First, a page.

Again, SWITCHBLADE SISTERS is a 70s cult film and an exploitation flick if there ever was one.  To some who have seen it, they might be thinking I’m giving the pro-woman message a bit too much credit here.  But when you look at how female gangs have been depicted in the cinema, few have the charisma, the drive, or the purpose as The Jezebels.

Long before "Girls Gone WIld," there were the original wild girls, SWITCHBLADE SISTERS (1975).

Adding to SWITCHBLADE SISTERS’ coolness factor are the fashions.  The girls are (mostly) seen in leather and lace, with studded boots, bell bottoms, and funky hats.  The black gang sport afros that are the epitome of 70s blaxploitation.  There’s something to be said for ladies looking this tight and still being able to flick their blades and have gun duels without ever ruining their threads…

I think its Joanne Nail’s character, Maggie, who makes SWITCHBLADE SISTERS work.  When she joins the Dagger Debs, she’s dressed (almost) like the star of a 70s roller-disco porno flick in her tight T-shirt and short-shorts.  But when she assumes the role of leader, she puts her sarcastic comments behind her and takes things seriously, not afraid to get things done, even if it means taking a life for the cause.  She may not have the toughest-looking face, which only makes her that much deadlier.

If you’re one of the unfortunate souls who didn’t grow up in or around the 70s, and can overlook the cheesiness and bad acting, SWITCHBLADE SISTERS is an amazingly entertaining film that—thanks to Quentin Taratino’s 1998 re-release on VHS and the later DVD—continues to find new fans every year.

© Copyright 2012 by Nick Cato

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WEREWOLVES ON WHEELS (1971)

Posted in 2010, 70s Horror, Biker Films, Grindhouse, LL Soares Reviews, Low Budget Movies, Satanists, Trasmissions to Earth, Werewolf Movies with tags , , , , on October 19, 2010 by knifefighter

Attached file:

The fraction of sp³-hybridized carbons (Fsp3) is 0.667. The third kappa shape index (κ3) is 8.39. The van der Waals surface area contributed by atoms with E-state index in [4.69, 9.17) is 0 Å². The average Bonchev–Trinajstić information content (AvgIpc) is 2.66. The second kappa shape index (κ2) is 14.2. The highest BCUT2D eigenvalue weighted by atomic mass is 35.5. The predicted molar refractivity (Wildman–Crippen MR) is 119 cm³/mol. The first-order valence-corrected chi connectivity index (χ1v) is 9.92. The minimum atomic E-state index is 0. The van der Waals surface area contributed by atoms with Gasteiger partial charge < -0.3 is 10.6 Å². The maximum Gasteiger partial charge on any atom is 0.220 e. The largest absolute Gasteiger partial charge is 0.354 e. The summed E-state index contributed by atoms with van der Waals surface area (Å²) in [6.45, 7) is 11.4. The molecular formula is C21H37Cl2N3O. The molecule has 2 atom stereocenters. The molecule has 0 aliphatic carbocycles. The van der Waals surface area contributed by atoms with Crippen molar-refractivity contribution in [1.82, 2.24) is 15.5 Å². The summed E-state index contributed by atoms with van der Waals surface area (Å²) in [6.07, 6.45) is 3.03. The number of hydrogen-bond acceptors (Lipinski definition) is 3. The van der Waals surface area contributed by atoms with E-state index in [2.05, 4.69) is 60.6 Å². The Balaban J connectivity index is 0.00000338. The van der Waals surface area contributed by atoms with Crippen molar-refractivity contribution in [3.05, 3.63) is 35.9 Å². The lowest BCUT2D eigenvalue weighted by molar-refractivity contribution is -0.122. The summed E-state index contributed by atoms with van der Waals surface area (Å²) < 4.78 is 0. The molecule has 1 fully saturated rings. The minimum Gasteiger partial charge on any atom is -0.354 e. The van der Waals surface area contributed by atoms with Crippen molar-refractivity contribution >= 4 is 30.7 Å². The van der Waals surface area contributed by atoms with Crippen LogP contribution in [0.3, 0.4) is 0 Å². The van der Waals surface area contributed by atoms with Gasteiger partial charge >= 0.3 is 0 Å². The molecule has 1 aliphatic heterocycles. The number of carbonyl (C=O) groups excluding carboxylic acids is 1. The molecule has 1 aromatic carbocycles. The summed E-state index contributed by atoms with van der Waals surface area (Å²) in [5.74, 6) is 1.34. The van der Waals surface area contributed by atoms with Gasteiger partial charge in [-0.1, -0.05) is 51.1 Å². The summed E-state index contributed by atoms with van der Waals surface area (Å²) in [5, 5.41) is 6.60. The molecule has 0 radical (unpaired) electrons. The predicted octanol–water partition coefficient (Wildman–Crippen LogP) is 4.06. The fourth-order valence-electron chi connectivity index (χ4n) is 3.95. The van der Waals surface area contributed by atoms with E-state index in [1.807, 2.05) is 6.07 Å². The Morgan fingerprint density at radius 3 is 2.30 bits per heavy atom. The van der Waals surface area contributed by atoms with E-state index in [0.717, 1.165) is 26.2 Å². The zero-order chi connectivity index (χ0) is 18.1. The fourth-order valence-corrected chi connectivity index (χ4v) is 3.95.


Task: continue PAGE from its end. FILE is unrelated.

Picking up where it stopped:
TRANSMISSIONS TO EARTH # 4: WEREWOLVES ON WHEELS (1971)
by L. L. Soares

If Billy and Captain America from EASY RIDER (1969) took a detour into the pits of hell, it might looks something like WEREWOLVES ON WHEELS (1971).

Mixing three exploitation film staples – bikers, Satanists and werewolves, WEREWOLVES ON WHEELS starts out like most biker films, with a gang of motorcycle hooligans going around causing trouble. First they beat up a redneck who forces one of them off the road with his truck. Then they harass a gas station attendant and fill up their tanks with no intention of paying. Like in most biker movies of the period, these guys take what they want and are eager to fight anyone who gets in their way.

At one point, Adam (Steve Oliver), the leader of the gang, has the gang’s mystical guy, Tarot (Duece Berry) read his “old lady” Helen (D.J. Anderson)’s fortune. The results aren’t good: Helen will die in a tower, struck by lightning. But that’s okay, Adam doesn’t believe in that stuff anyway and just keeps Tarot (everyone pronounces his name “Tuh-roe”) around for laughs, even though he’s the most serious one of the bunch and is the only one who seems to be in tune with the evil that awaits them.